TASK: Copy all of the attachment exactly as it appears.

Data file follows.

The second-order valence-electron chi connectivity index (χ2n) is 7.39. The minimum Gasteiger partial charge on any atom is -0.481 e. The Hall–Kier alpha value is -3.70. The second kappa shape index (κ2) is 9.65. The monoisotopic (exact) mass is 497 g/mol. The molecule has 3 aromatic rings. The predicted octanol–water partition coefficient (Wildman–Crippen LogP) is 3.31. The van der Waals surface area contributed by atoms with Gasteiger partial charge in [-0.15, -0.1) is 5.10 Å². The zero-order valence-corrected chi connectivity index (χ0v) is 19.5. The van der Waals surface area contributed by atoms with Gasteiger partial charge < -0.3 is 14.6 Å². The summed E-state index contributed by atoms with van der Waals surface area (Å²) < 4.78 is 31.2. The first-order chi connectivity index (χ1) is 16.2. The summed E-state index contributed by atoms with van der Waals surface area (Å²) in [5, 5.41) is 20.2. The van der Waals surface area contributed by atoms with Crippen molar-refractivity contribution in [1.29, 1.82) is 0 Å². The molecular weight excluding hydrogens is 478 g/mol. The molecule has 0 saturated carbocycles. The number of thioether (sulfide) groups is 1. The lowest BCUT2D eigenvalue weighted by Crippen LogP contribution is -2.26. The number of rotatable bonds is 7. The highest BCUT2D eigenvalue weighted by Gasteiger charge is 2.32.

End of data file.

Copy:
The second-order valence-electron chi connectivity index (χ2n) is 7.39. The minimum Gasteiger partial charge on any atom is -0.481 e. The Hall–Kier alpha value is -3.70. The second kappa shape index (κ2) is 9.65. The monoisotopic (exact) mass is 497 g/mol. The molecule has 3 aromatic rings. The predicted octanol–water partition coefficient (Wildman–Crippen LogP) is 3.31. The van der Waals surface area contributed by atoms with Gasteiger partial charge in [-0.15, -0.1) is 5.10 Å². The zero-order valence-corrected chi connectivity index (χ0v) is 19.5. The van der Waals surface area contributed by atoms with Gasteiger partial charge < -0.3 is 14.6 Å². The summed E-state index contributed by atoms with van der Waals surface area (Å²) < 4.78 is 31.2. The first-order chi connectivity index (χ1) is 16.2. The summed E-state index contributed by atoms with van der Waals surface area (Å²) in [5, 5.41) is 20.2. The van der Waals surface area contributed by atoms with Crippen molar-refractivity contribution in [1.29, 1.82) is 0 Å². The molecular weight excluding hydrogens is 478 g/mol. The molecule has 0 saturated carbocycles. The number of thioether (sulfide) groups is 1. The lowest BCUT2D eigenvalue weighted by Crippen LogP contribution is -2.26. The number of rotatable bonds is 7. The highest BCUT2D eigenvalue weighted by Gasteiger charge is 2.32.